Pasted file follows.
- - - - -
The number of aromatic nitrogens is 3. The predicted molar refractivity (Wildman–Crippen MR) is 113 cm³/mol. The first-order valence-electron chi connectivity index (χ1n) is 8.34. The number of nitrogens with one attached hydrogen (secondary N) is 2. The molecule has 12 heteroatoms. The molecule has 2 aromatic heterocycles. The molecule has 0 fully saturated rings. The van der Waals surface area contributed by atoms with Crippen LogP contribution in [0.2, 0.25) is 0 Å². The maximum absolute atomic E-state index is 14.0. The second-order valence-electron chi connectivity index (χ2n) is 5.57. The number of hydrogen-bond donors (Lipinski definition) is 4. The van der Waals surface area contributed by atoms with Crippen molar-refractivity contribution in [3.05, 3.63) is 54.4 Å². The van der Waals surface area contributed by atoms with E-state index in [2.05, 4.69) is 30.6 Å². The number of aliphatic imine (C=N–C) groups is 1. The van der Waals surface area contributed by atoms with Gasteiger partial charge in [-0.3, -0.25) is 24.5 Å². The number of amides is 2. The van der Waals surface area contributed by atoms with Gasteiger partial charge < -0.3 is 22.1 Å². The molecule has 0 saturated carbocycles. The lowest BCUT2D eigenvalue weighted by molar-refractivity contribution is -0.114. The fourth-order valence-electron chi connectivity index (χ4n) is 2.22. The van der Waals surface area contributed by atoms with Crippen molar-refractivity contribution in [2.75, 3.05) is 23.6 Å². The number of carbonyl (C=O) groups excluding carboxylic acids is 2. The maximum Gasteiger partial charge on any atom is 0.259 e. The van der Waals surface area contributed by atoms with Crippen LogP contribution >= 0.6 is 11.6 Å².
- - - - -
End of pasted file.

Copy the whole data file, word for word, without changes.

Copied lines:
The number of aromatic nitrogens is 3. The predicted molar refractivity (Wildman–Crippen MR) is 113 cm³/mol. The first-order valence-electron chi connectivity index (χ1n) is 8.34. The number of nitrogens with one attached hydrogen (secondary N) is 2. The molecule has 12 heteroatoms. The molecule has 2 aromatic heterocycles. The molecule has 0 fully saturated rings. The van der Waals surface area contributed by atoms with Crippen LogP contribution in [0.2, 0.25) is 0 Å². The maximum absolute atomic E-state index is 14.0. The second-order valence-electron chi connectivity index (χ2n) is 5.57. The number of hydrogen-bond donors (Lipinski definition) is 4. The van der Waals surface area contributed by atoms with Crippen molar-refractivity contribution in [3.05, 3.63) is 54.4 Å². The van der Waals surface area contributed by atoms with E-state index in [2.05, 4.69) is 30.6 Å². The number of aliphatic imine (C=N–C) groups is 1. The van der Waals surface area contributed by atoms with Gasteiger partial charge in [-0.3, -0.25) is 24.5 Å². The number of amides is 2. The van der Waals surface area contributed by atoms with Gasteiger partial charge < -0.3 is 22.1 Å². The molecule has 0 saturated carbocycles. The lowest BCUT2D eigenvalue weighted by molar-refractivity contribution is -0.114. The fourth-order valence-electron chi connectivity index (χ4n) is 2.22. The van der Waals surface area contributed by atoms with Crippen molar-refractivity contribution in [2.75, 3.05) is 23.6 Å². The number of carbonyl (C=O) groups excluding carboxylic acids is 2. The maximum Gasteiger partial charge on any atom is 0.259 e. The van der Waals surface area contributed by atoms with Crippen LogP contribution >= 0.6 is 11.6 Å².